The old school of hiring managers and recruiters, decidedly against online degrees, does exist. One recruiter says that some employers continued to view candidates with degrees from traditional, brick-and-mortar universities more favorably than candidates with online degrees. However, a great CV and interview may demolish any bias that employers may have against online degree holders.
There is also a group of hiring managers who make a distinction between an online degree from an institution that has only an online curriculum, and a traditional university that conducts courses with both classroom and online lectures and activities. Graduates from universities with blended classroom and online curricula, including massive open online courses (MOOCs) from top schools, are winners, sitting across the desk from hiring managers.
A representative of an executive search firm says that nowadays, companies are more receptive to online-degree holders as candidates, especially for jobs that require work experience. They realize that online-degree holders already had jobs and were gaining precious work experience while simultaneously studying topics to improve their knowledge and skills. These employers tend to be more interested in their candidates’ work experience than in their degrees, what their previous job responsibilities were, and whether they completed these responsibilities successfully.
There are also recruiters and companies who don’t bother whether their ideal candidate for a job has an online or a traditional degree. Many interviewers don’t even ask, and candidates don’t volunteer this information. However, some companies, once they are aware that a candidate has an online degree, enquire whether it is from an accredited school.
A recruitment expert says some companies may even have an “understated” policy against recruiting online-degree holders. There is a danger of these recruiters not realizing during the interview that their ideal candidate has an online degree. On discovering this fact, they are forced to review their hiring decision, at a considerable loss to themselves and to the best candidate.
There is one certain deal-breaker: an online degree from a non-accredited school. Nothing puts off recruiters more than a candidate who has failed to find out about the legitimacy of his or her online program and presented a fake degree in quest of a job.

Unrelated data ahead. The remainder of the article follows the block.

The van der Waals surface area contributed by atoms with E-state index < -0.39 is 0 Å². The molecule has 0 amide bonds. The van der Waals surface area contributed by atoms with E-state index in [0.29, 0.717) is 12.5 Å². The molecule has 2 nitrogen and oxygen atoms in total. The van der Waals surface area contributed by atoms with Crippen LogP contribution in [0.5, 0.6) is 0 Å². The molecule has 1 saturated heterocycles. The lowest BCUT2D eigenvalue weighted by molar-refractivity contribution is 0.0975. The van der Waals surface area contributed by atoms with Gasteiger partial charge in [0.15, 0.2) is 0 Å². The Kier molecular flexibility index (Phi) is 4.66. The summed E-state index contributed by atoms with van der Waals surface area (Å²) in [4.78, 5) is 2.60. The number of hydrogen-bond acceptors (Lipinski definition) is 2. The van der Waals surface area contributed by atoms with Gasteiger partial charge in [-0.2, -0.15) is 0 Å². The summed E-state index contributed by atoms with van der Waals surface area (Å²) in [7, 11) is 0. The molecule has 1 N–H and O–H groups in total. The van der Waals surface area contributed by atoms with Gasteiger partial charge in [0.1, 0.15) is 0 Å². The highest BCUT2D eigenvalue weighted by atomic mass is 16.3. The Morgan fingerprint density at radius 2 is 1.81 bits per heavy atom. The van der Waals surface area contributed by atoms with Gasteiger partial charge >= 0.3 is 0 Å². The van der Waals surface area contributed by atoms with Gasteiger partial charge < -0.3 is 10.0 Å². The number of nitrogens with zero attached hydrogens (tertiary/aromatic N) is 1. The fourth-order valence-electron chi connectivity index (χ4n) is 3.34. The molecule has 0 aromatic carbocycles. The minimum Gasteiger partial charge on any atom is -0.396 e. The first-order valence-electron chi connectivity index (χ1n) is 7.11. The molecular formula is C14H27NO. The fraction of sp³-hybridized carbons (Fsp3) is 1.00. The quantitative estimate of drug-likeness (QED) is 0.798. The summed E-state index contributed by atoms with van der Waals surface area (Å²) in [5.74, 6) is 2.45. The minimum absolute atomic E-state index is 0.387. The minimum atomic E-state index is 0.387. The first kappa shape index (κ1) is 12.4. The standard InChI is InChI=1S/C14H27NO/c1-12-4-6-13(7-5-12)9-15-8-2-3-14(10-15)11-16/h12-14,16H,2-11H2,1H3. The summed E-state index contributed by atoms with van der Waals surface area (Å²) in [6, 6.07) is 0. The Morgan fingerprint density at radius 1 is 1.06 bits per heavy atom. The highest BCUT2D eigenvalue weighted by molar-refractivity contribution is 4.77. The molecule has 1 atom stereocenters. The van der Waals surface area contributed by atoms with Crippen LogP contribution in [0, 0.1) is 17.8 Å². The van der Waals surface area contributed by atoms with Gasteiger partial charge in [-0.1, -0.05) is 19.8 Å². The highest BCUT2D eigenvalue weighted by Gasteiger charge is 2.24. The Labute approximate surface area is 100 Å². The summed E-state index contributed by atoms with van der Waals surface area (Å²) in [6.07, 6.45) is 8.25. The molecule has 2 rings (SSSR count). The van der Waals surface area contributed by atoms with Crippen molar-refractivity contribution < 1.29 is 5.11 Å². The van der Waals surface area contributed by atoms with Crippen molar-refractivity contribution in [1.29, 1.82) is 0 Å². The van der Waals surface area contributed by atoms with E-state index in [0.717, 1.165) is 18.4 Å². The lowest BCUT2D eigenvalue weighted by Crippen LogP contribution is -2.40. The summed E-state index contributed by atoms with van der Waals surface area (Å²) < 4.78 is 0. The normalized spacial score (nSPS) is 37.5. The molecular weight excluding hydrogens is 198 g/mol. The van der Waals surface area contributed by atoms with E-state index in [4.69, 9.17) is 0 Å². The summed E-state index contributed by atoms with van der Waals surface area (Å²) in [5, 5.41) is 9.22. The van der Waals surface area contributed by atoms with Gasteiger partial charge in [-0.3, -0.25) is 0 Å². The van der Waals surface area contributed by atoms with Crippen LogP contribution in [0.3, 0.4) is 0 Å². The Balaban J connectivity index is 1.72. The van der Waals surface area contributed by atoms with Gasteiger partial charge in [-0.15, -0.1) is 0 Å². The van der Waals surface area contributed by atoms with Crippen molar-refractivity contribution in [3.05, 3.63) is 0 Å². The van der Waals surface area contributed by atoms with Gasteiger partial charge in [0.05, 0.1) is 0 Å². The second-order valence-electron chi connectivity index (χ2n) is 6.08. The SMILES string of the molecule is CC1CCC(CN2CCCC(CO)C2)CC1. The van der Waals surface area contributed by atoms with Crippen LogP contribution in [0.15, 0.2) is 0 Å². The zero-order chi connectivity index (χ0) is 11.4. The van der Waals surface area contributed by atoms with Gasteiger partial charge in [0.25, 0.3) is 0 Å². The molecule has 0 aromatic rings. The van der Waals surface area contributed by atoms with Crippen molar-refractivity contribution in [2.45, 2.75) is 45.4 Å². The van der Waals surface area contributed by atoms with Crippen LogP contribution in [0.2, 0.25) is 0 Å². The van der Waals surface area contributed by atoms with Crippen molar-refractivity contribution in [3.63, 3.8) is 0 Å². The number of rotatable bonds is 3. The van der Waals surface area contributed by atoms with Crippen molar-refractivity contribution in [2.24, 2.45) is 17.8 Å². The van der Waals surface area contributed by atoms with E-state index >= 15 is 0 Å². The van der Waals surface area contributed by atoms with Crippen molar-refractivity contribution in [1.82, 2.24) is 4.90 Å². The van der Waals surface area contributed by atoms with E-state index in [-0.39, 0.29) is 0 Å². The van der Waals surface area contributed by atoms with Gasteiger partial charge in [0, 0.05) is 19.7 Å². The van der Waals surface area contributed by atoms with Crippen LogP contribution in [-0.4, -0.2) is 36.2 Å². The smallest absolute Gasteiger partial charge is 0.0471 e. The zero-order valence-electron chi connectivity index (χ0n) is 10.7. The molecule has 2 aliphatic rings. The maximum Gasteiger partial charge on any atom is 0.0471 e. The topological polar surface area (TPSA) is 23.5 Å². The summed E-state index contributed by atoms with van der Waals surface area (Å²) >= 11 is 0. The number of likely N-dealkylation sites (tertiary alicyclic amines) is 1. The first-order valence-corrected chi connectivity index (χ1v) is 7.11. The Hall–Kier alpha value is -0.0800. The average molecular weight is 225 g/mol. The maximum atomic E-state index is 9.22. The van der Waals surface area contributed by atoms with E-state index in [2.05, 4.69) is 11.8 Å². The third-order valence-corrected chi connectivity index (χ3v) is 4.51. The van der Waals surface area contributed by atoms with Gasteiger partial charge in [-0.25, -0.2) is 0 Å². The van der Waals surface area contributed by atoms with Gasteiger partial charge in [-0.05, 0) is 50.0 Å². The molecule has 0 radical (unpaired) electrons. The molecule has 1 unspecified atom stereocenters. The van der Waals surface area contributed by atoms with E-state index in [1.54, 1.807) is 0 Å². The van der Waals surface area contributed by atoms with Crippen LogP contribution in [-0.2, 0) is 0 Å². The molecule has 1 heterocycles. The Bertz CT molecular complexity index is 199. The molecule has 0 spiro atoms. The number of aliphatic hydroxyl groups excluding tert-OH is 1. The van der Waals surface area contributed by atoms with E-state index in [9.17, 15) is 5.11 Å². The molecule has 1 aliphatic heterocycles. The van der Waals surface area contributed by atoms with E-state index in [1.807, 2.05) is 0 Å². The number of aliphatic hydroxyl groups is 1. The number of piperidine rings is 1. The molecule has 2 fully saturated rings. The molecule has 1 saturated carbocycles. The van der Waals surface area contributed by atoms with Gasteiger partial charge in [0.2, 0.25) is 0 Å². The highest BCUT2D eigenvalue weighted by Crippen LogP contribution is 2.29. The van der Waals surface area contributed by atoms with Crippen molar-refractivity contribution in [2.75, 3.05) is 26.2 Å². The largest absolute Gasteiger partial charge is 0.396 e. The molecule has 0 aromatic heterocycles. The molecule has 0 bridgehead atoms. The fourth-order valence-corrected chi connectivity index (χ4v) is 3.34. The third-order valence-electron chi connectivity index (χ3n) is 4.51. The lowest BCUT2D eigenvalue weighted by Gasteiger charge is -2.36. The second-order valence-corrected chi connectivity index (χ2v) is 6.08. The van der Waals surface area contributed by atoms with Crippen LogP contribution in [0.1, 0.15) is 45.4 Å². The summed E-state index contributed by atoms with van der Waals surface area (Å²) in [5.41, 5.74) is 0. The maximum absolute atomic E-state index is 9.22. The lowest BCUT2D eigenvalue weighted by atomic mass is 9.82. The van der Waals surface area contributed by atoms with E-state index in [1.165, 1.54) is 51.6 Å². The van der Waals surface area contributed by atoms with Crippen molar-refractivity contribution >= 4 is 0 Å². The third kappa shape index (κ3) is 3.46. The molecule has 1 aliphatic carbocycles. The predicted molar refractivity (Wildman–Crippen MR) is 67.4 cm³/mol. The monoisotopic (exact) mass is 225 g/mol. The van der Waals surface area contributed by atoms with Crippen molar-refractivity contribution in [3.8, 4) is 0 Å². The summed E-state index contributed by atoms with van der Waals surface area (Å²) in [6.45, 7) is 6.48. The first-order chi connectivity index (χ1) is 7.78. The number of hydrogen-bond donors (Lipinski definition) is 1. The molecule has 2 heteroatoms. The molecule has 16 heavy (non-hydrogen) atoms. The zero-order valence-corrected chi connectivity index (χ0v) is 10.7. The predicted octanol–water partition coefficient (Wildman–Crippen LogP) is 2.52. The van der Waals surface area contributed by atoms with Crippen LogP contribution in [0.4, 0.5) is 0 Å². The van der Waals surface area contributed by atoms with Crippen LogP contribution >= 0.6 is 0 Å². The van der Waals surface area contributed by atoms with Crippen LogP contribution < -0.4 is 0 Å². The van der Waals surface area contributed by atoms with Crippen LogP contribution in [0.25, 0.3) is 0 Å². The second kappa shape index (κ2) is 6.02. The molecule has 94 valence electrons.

In India, online courses require the approval of the University Grants Commission’s (UGC’s) Distance Education Bureau. The open and distance learning (ODL) system used to be under the regulatory purview of the Distance Education Council of the Indira Gandhi National Open University before the powers were transferred to the UGC. The Indian Government is framing a “distance education council of India” (DECI) at the national level for regulating online education.
Some online courses have been derecognized by the UGC—for example, those of the Karnataka State Open University. The main reason seems to be that the UGC does not recognize courses that are completely online, with no classroom lectures.
In the US, programs have to be accredited by agencies that are authorized to do so by the US Department of Education or the Council for Higher Education Accreditation.
The report of a study in 2015 by Aslanian Market Research and the Learning House says that the greater acceptance of online degrees by recruiters is happy news for these graduates, since the primary objective of those enrolling for these degrees is to acquire new skills to fast-forward or change their careers.
An executive with 30 years’ experience, who has a degree from an online university in the US, says that in the final analysis, job performance is what will impress your managers and company and facilitate your career progression. Once you have started to prove yourself at work, no one is going to investigate whether you got your degree sitting in front of a computer or in a class with other students. If you are doing well at work, with an online degree under your belt, your employers may be persuaded to change any negative opinion that they may have about online degrees.